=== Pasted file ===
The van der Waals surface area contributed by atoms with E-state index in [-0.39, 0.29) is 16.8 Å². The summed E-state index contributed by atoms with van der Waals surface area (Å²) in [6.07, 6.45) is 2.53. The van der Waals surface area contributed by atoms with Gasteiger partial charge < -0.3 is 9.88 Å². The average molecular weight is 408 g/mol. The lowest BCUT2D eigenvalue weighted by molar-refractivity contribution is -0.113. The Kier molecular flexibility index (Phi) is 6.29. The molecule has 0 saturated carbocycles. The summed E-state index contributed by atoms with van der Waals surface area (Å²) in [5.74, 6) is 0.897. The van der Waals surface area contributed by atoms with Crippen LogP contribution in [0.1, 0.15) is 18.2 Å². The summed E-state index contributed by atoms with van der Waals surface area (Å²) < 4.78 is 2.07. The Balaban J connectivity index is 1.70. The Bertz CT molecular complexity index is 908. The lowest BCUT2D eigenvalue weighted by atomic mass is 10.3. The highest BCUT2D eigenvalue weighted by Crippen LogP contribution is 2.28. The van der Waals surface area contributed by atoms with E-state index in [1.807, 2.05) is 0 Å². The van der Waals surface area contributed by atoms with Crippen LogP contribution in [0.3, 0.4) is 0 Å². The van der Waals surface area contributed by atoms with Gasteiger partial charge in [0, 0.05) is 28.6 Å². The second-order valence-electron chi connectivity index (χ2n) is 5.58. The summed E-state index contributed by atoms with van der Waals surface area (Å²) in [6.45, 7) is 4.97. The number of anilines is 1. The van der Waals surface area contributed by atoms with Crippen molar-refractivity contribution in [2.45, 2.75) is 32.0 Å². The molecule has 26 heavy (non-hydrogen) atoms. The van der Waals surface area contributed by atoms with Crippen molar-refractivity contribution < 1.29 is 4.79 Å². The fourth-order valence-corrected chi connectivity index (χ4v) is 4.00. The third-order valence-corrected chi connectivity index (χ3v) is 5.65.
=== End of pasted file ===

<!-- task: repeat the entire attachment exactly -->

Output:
The van der Waals surface area contributed by atoms with E-state index in [-0.39, 0.29) is 16.8 Å². The summed E-state index contributed by atoms with van der Waals surface area (Å²) in [6.07, 6.45) is 2.53. The van der Waals surface area contributed by atoms with Gasteiger partial charge < -0.3 is 9.88 Å². The average molecular weight is 408 g/mol. The lowest BCUT2D eigenvalue weighted by molar-refractivity contribution is -0.113. The Kier molecular flexibility index (Phi) is 6.29. The molecule has 0 saturated carbocycles. The summed E-state index contributed by atoms with van der Waals surface area (Å²) in [5.74, 6) is 0.897. The van der Waals surface area contributed by atoms with Crippen LogP contribution in [0.1, 0.15) is 18.2 Å². The summed E-state index contributed by atoms with van der Waals surface area (Å²) < 4.78 is 2.07. The Balaban J connectivity index is 1.70. The Bertz CT molecular complexity index is 908. The lowest BCUT2D eigenvalue weighted by atomic mass is 10.3. The highest BCUT2D eigenvalue weighted by Crippen LogP contribution is 2.28. The van der Waals surface area contributed by atoms with E-state index in [1.807, 2.05) is 0 Å². The van der Waals surface area contributed by atoms with Crippen LogP contribution in [0.3, 0.4) is 0 Å². The van der Waals surface area contributed by atoms with Gasteiger partial charge in [0, 0.05) is 28.6 Å². The second-order valence-electron chi connectivity index (χ2n) is 5.58. The summed E-state index contributed by atoms with van der Waals surface area (Å²) in [6.45, 7) is 4.97. The number of anilines is 1. The van der Waals surface area contributed by atoms with Crippen molar-refractivity contribution in [2.45, 2.75) is 32.0 Å². The molecule has 26 heavy (non-hydrogen) atoms. The van der Waals surface area contributed by atoms with Crippen molar-refractivity contribution < 1.29 is 4.79 Å². The fourth-order valence-corrected chi connectivity index (χ4v) is 4.00. The third-order valence-corrected chi connectivity index (χ3v) is 5.65.